Grandparents' Rights Lawyer in Roseville
When a divorce occurs and the custody of a child is divided, it can be a difficult situation for all of those involved. Grandparents are included in this and they may find themselves lost in the mix. There are different laws that apply in these situations and these are found in California Family Code §3100-3105.It is recommended that you work with a Roseville grandparents’ rights attorney to make sure that you are looked out for.
How the Court Assesses Visitation
Grandparents can often have little say in regards to their grandchildren during a divorce case and to deal with this, further legal options have been made available. In many cases a grandparent has stepped in as a parent in many ways and suddenly they can lose any rights simply because they are not the biological parent. Through the state laws in California, a grandparent can request that they be given visitation rights in regards to their grandchild. When looking to determine if the court will allow this, they look at two main things.
The first is if there was a previous relationship that existed between the grandchild and the grandparents. Is there already a bond that exists between them prior to the issue being addressed? If so, not allowing the grandparents access could remove a bond that is important to the child at this time. The second thing that will be looked at is if having the visitation of the grandparent would be in the best interests of the child. The court is always placing their focus here and they want to make sure that the child is not hindered by this relationship.
Seeking Rights Without a Divorce
Typically grandparents' rights are sought when the couple is divorcing. The custody of the child may be divided amongst the two parents but the grandparents may still be able to seek some type of right. The divorcing couple may be feuding and often times these disputes can influence the ability of grandparents to see their grandchildren. There are other circumstances where a grandparent may also be able to seek these rights even if the couple is not seeking a divorce.
If the parents are living separately then it may still be possible, as well as if the location of the parent is unknown and they have not been in contact for a month or longer. Rights may also be sought if the child was adopted by their stepparent, if the child is not living with either one of the parents or if the petition for visitation rights for the grandparent is supported by one of the parents. When circumstances arise and the situations above change for a grandparent that has already earned visitation rights, either of the parents can request that the rights be ended by the court and the court should respond to this request immediately.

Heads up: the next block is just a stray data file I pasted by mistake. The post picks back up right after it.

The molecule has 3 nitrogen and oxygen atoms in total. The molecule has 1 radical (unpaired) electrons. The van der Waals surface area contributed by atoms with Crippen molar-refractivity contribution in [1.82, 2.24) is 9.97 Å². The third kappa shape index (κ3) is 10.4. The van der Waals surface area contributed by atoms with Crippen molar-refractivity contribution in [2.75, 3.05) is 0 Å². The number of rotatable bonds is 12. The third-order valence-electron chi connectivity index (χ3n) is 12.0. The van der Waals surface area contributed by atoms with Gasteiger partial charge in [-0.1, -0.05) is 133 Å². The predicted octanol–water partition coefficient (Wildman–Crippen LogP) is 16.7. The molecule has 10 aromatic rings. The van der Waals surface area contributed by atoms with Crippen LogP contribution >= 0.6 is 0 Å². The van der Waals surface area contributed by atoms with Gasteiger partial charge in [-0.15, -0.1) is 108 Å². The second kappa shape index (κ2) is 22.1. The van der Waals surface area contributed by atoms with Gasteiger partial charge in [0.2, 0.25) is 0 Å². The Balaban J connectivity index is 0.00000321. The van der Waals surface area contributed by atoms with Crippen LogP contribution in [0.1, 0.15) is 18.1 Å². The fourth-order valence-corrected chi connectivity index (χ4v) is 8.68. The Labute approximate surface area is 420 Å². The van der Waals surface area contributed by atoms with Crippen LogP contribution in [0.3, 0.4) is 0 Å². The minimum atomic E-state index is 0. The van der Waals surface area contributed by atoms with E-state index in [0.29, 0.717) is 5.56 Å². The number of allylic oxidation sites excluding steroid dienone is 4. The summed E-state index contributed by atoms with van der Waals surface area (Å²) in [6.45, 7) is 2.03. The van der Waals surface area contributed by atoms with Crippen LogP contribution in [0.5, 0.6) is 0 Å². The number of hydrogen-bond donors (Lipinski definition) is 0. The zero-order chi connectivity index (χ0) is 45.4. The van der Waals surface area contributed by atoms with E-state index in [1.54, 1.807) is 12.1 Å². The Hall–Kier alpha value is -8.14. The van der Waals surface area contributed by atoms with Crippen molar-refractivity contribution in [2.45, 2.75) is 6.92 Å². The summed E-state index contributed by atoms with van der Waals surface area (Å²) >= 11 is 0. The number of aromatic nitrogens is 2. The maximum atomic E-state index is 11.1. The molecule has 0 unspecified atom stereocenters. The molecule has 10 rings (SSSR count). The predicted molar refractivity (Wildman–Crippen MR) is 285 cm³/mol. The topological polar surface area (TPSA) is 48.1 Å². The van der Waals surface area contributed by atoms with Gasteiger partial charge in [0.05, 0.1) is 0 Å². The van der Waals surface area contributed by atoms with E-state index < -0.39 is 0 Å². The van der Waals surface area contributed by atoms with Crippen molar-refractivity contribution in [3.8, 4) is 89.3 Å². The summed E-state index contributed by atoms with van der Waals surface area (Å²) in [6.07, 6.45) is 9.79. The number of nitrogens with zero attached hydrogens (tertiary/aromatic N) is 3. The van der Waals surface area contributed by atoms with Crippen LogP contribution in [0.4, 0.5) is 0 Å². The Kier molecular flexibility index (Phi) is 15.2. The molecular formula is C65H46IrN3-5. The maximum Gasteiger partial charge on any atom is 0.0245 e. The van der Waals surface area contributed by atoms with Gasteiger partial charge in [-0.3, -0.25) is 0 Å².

Petitioning the Court
Visitation can be ordered by the court and a petition will need to be given to begin this process. Depending on if a case is already opened or not, this may be handled in a number of ways. It is best to work with a professional to determine how this should be dealt with. If you are a grandparent that is looking for the ability to see your grandchild, start by determining if there already is a case open. If so, you may be able to include your issue in it. If there is not one open then you will want to start the process. There are a number of forms that will need to be filled out and should be reviewed by a professional to make sure that it is done correctly. Make copies of your forms so that you have them when needed.
You will need to give the original forms to the court and copies should go to the parents. Forms will need to be turned in to the court clerk and they will give you the copies with a stamp marking them as "Filed." A mediation date will likely be given and there is a possibility that you will need to meet with the parents and mediator prior to the set date. Through "service of process," the parents will need to be served with the papers of the case. Proofs of Service will need to be filed and this can be done by the individual that serves the parents. It may be necessary to go before the judge or commissioner depending on the situation and after this the judge will sign the court order if they find reason to do so.